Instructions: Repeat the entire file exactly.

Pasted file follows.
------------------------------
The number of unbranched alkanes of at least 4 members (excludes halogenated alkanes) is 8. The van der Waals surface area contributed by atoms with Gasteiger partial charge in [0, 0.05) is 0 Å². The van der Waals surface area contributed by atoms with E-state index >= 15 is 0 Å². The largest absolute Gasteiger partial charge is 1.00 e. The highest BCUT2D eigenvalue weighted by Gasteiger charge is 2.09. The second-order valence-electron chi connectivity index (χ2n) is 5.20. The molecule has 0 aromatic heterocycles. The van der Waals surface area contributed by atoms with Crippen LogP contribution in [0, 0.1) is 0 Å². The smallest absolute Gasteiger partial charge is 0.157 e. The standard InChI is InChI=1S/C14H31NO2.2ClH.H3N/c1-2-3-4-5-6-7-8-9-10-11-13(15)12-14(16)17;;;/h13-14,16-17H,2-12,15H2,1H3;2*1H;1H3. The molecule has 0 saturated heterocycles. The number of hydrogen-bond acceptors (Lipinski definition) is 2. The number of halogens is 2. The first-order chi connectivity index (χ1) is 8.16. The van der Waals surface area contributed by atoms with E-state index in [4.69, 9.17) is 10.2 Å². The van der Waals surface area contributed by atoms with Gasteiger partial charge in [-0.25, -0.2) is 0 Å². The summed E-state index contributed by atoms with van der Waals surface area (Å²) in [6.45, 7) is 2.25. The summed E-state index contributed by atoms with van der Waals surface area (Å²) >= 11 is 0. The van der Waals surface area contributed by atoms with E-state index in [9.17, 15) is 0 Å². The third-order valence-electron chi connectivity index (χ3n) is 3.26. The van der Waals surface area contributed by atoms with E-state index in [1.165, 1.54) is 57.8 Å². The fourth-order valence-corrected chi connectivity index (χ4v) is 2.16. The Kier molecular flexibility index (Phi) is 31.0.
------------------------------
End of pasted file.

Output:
The number of unbranched alkanes of at least 4 members (excludes halogenated alkanes) is 8. The van der Waals surface area contributed by atoms with Gasteiger partial charge in [0, 0.05) is 0 Å². The van der Waals surface area contributed by atoms with E-state index >= 15 is 0 Å². The largest absolute Gasteiger partial charge is 1.00 e. The highest BCUT2D eigenvalue weighted by Gasteiger charge is 2.09. The second-order valence-electron chi connectivity index (χ2n) is 5.20. The molecule has 0 aromatic heterocycles. The van der Waals surface area contributed by atoms with Crippen LogP contribution in [0, 0.1) is 0 Å². The smallest absolute Gasteiger partial charge is 0.157 e. The standard InChI is InChI=1S/C14H31NO2.2ClH.H3N/c1-2-3-4-5-6-7-8-9-10-11-13(15)12-14(16)17;;;/h13-14,16-17H,2-12,15H2,1H3;2*1H;1H3. The molecule has 0 saturated heterocycles. The number of hydrogen-bond acceptors (Lipinski definition) is 2. The number of halogens is 2. The first-order chi connectivity index (χ1) is 8.16. The van der Waals surface area contributed by atoms with E-state index in [4.69, 9.17) is 10.2 Å². The van der Waals surface area contributed by atoms with Gasteiger partial charge in [-0.25, -0.2) is 0 Å². The summed E-state index contributed by atoms with van der Waals surface area (Å²) in [6.45, 7) is 2.25. The summed E-state index contributed by atoms with van der Waals surface area (Å²) >= 11 is 0. The van der Waals surface area contributed by atoms with E-state index in [9.17, 15) is 0 Å². The third-order valence-electron chi connectivity index (χ3n) is 3.26. The van der Waals surface area contributed by atoms with E-state index in [1.165, 1.54) is 57.8 Å². The fourth-order valence-corrected chi connectivity index (χ4v) is 2.16. The Kier molecular flexibility index (Phi) is 31.0.